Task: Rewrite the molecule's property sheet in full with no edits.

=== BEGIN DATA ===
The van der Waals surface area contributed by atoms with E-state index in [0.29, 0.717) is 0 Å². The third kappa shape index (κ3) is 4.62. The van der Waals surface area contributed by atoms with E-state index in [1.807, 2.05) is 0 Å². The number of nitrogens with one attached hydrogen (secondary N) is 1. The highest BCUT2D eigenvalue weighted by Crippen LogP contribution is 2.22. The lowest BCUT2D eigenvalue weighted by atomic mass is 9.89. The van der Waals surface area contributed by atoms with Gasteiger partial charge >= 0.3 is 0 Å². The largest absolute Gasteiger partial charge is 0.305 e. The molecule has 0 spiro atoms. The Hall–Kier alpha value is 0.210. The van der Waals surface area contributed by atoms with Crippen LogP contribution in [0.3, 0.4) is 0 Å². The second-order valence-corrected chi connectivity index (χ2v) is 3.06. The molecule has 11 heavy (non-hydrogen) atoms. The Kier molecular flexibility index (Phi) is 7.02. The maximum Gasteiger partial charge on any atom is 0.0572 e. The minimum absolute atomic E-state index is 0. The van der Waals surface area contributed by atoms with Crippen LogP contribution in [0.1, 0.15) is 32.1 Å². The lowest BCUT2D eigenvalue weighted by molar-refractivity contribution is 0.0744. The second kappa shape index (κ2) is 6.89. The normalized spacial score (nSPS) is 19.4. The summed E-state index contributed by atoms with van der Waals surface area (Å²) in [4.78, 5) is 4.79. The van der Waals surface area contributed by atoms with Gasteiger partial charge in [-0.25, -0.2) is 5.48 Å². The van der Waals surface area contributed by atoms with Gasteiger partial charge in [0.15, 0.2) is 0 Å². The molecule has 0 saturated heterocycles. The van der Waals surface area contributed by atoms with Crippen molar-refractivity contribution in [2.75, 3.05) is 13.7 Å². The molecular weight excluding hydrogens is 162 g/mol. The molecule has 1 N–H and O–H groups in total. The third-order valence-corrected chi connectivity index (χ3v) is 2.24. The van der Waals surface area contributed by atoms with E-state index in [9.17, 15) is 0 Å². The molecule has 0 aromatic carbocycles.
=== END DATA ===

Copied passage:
The van der Waals surface area contributed by atoms with E-state index in [0.29, 0.717) is 0 Å². The third kappa shape index (κ3) is 4.62. The van der Waals surface area contributed by atoms with E-state index in [1.807, 2.05) is 0 Å². The number of nitrogens with one attached hydrogen (secondary N) is 1. The highest BCUT2D eigenvalue weighted by Crippen LogP contribution is 2.22. The lowest BCUT2D eigenvalue weighted by atomic mass is 9.89. The van der Waals surface area contributed by atoms with Gasteiger partial charge >= 0.3 is 0 Å². The largest absolute Gasteiger partial charge is 0.305 e. The molecule has 0 spiro atoms. The Hall–Kier alpha value is 0.210. The van der Waals surface area contributed by atoms with Crippen LogP contribution in [0.3, 0.4) is 0 Å². The second-order valence-corrected chi connectivity index (χ2v) is 3.06. The molecule has 11 heavy (non-hydrogen) atoms. The Kier molecular flexibility index (Phi) is 7.02. The maximum Gasteiger partial charge on any atom is 0.0572 e. The minimum absolute atomic E-state index is 0. The van der Waals surface area contributed by atoms with Crippen LogP contribution in [0.1, 0.15) is 32.1 Å². The lowest BCUT2D eigenvalue weighted by molar-refractivity contribution is 0.0744. The second kappa shape index (κ2) is 6.89. The normalized spacial score (nSPS) is 19.4. The summed E-state index contributed by atoms with van der Waals surface area (Å²) in [4.78, 5) is 4.79. The van der Waals surface area contributed by atoms with Gasteiger partial charge in [-0.25, -0.2) is 5.48 Å². The van der Waals surface area contributed by atoms with Gasteiger partial charge in [0.15, 0.2) is 0 Å². The molecule has 0 saturated heterocycles. The van der Waals surface area contributed by atoms with Crippen molar-refractivity contribution in [2.75, 3.05) is 13.7 Å². The molecular weight excluding hydrogens is 162 g/mol. The molecule has 1 N–H and O–H groups in total. The third-order valence-corrected chi connectivity index (χ3v) is 2.24. The van der Waals surface area contributed by atoms with E-state index in [9.17, 15) is 0 Å². The molecule has 0 aromatic carbocycles.